Sensors Mag

Developments in Nanobiosensors at ANI

December 1, 2006 By: Peter Adrian

This content is excerpted from Sensor Technology Alert and Newsletter, a sensor intelligence service published by the Technical Insights unit of Frost & Sullivan.

Sensor Technology Alert

A core technology developed by Austin, Texas-based Applied Nanotech Inc. (ANI) is the firm's innovative nanobiosensor technology. The sensing elements in this device consist of nanoscale composites: substrates with a nanomaterial, such as carbon nanotubes (CNTs) and other nanoparticles, are combined with a conducting polymer and biological elements, including enzymes, antibodies, and nucleic acids. The developed sensors have a silicon substrate base on top of which layers of chromium and gold are deposited using vacuum deposition techniques; and finally, a paste of carbon nanotubes is dispensed on to the surface of the metal. An electropolymerization process is used to deposit a conducting polymer onto the CNT paste, followed by immobilization of biological enzymes on the surface. According to ANI, each of these processes is novel.

Sensing occurs when a biochemical reaction takes place between the gases being sensed (which may take a variety of forms, ranging from toxic gases to chemical or biological weapons). The sensor then triggers electrons, which are in turn converted into an analog signal. In response to an applied cyclic voltammogram, the oxidation of the analyte species (that is, the gas or pathogen being sensed) at the CNT-conjugated polymer biological enzyme interface would be represented by a peak current, a response that is caused by the electrons generated from a biochemical reaction between the analyte and electrode.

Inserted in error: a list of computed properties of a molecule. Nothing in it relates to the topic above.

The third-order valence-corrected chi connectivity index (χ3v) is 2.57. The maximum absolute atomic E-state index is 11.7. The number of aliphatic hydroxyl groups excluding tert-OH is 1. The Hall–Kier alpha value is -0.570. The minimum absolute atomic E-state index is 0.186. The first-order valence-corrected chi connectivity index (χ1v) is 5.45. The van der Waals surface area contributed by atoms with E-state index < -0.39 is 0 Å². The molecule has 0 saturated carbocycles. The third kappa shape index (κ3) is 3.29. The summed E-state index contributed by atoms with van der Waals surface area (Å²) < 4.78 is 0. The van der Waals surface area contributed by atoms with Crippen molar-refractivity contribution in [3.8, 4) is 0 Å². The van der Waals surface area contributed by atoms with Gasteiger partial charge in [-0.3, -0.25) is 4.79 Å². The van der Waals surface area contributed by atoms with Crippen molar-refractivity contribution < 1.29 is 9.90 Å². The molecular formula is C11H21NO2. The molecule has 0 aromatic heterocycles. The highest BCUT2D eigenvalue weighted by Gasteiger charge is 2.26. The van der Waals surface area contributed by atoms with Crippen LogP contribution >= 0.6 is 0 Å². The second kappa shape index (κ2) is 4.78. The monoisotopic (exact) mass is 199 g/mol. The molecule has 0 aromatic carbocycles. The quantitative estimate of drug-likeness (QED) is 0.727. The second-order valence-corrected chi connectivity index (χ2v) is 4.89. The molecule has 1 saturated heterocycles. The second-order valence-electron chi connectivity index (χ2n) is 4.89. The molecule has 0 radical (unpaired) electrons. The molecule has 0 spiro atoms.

According to ANI executives, their nanobiosensor technology has a number of application-level benefits, which include miniaturization and multiplexity to a degree suitable for applications in defense; a reduced probability of false positives and false negatives; an improvement in sensitivity and selectivity in comparison with current sensors; and rapid recovery times.

As of now, a broad range of applications has been defined for the technology. This includes environmental applications (where they can help detect hazardous chemicals, such as polyphenols, sulphites, peroxides, and formaldehydes); healthcare; biological warfare, where toxic gases and pathogens can be monitored; immunosensors; DNA biosensors; and in the food industry. A number of these applications point to potential uses in the defense and homeland security sectors.

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